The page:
North Woods Journal 6.9.2017

Wildlife and Wildflowers….and “The Damn Dam”


Our first wildlife sighting was on our way into our place, a medium-sized doe (what would be considered a large one in central Texas) standing in the middle of the double-wide, unpaved Depot Road, her tawny coat blending with the dirt of the road, and as it was getting toward dusk, it was hard to see her initially.  She stood there a few seconds looking at the car and then bounded off into the woods, her white tail flapping behind her.  A couple hundred feet on, a porcupine shuffled along the left side of the road.  We got by it quickly before it could get under our tires.  At first, I thought of it shooting its darts into the tires, but realized that that’s an old wives’ tail; porcupines don’t shoot out their quills, rather they are released when they come in contact with something or someone.  Dogs, being curious, are often the recipients of a painful lesson.


A few mornings later, when I looked out the kitchen window, I thought it was a large brown rabbit munching on grassy vegetation in front of the garage.  Further viewing alerted me to a woodchuck, which are particularly destructive to gardens – they’ll eat the green bean shoots, and some other tender morsels, just as soon as they poke above ground!  I got the old Crossman B-B rifle, a remnant from our boys’ childhood, and headed out the front door (the lake side is considered the front) so as not to scare it off by going out the back (the driveway side).  I had no car for cover, however, since Bill had left me car-less for 4 days when he went to NYC and New Haven, CT, to help move his sister into a different nursing home.  A combination of not being able to get as close as I would like and trouble loading the three B-Bs that I grabbed resulted in a couple of failed attempts.  I finally got the third B-B to go, and I’m pretty sure I missed it, but I must have come close enough that I startled the animal, and it went running off into the woods behind my little garden.  I saw it go into a burrow down under a huge spruce, amongst its root system.  I put a big rock over the hole and went into the house to read up on this critter.  It seems that not only are they destructive, but clever as well.  Their burrows are a whole maze underground with multiple exits/entrances, and sure enough, on closer investigation, this one had three other holes!  After putting the handle end of a hoe into the holes, I put rocks over those too.  I have not seen the woodchuck since, and hope not to!  Realistically, however, if they favor “yards,” there are not many to choose from in this remote location, and I’ve gotten my garden in and sprouts are beginning to appear.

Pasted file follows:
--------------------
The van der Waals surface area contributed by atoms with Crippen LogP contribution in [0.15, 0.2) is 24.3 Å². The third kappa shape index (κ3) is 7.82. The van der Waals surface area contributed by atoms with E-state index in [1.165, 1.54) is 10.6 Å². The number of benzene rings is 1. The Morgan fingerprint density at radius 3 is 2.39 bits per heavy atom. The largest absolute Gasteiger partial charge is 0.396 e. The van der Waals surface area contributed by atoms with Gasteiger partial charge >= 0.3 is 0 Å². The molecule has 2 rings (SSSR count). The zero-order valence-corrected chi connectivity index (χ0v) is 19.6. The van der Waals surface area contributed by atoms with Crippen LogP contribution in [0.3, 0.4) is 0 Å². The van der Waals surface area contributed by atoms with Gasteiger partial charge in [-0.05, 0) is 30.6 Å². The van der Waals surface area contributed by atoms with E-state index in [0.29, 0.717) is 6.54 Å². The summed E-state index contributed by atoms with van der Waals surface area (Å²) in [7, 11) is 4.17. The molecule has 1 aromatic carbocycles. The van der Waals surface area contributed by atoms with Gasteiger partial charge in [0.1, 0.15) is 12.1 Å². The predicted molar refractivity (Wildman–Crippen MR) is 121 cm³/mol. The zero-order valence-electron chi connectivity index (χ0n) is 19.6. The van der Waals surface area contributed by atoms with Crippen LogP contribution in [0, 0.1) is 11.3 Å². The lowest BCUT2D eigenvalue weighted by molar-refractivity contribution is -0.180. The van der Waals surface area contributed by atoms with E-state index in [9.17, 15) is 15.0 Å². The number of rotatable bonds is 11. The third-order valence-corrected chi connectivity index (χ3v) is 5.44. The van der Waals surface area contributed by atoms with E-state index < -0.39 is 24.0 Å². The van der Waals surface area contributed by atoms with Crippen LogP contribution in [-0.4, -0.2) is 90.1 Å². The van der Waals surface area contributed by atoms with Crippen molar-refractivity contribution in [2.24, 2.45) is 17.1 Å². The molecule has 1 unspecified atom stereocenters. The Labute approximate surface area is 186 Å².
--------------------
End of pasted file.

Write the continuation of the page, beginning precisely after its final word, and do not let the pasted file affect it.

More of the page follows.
Late one night, when I was still up around 1:00AM, there was a great ruckus from owls, not the usual Barred Owl sound but some other variety, perhaps a regular “hoot” owl, which may be a Great Horned Owl; these are the 2 most common owls in Maine although there are 11 species here, either resident or visiting.  I assume the disturbance was related to their hunting, as they are nocturnal.  A couple of hours later, when I had gone to bed, I heard them again, and curiously, when I was working outdoors the next day, during daytime hours, there was more ruckus from them.  When we arrived in our yard the week before, I noticed a clump of fluffy, very soft, white fur and could imagine the struggle of a white rabbit versus this nocturnal predator, or perhaps from a hawk, of which we have several kinds.  It is not uncommon to be riding along a road here, in a car or on a motorbike, and have a hawk fly out of a tree, winging on ahead down the clearing, or to startle a grouse just emerging from the woods.